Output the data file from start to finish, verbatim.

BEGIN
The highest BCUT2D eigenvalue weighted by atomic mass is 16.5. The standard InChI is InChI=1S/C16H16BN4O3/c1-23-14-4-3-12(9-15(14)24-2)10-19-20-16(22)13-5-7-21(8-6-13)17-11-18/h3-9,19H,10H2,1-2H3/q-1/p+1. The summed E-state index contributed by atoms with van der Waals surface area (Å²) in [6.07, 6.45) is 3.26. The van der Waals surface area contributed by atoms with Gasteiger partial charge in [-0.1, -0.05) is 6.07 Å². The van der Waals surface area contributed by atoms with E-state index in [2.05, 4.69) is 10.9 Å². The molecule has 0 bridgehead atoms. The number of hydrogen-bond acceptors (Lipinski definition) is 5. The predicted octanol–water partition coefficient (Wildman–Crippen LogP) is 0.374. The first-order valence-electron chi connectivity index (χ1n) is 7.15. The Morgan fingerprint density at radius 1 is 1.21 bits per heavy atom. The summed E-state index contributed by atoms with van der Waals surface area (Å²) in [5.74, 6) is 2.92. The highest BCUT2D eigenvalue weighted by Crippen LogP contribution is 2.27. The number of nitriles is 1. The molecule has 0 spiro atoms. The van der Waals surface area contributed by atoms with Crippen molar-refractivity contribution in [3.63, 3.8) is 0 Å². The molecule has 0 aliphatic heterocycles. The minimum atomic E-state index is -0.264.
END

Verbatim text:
The highest BCUT2D eigenvalue weighted by atomic mass is 16.5. The standard InChI is InChI=1S/C16H16BN4O3/c1-23-14-4-3-12(9-15(14)24-2)10-19-20-16(22)13-5-7-21(8-6-13)17-11-18/h3-9,19H,10H2,1-2H3/q-1/p+1. The summed E-state index contributed by atoms with van der Waals surface area (Å²) in [6.07, 6.45) is 3.26. The van der Waals surface area contributed by atoms with Gasteiger partial charge in [-0.1, -0.05) is 6.07 Å². The van der Waals surface area contributed by atoms with E-state index in [2.05, 4.69) is 10.9 Å². The molecule has 0 bridgehead atoms. The number of hydrogen-bond acceptors (Lipinski definition) is 5. The predicted octanol–water partition coefficient (Wildman–Crippen LogP) is 0.374. The first-order valence-electron chi connectivity index (χ1n) is 7.15. The Morgan fingerprint density at radius 1 is 1.21 bits per heavy atom. The summed E-state index contributed by atoms with van der Waals surface area (Å²) in [5.74, 6) is 2.92. The highest BCUT2D eigenvalue weighted by Crippen LogP contribution is 2.27. The number of nitriles is 1. The molecule has 0 spiro atoms. The van der Waals surface area contributed by atoms with Crippen molar-refractivity contribution in [3.63, 3.8) is 0 Å². The molecule has 0 aliphatic heterocycles. The minimum atomic E-state index is -0.264.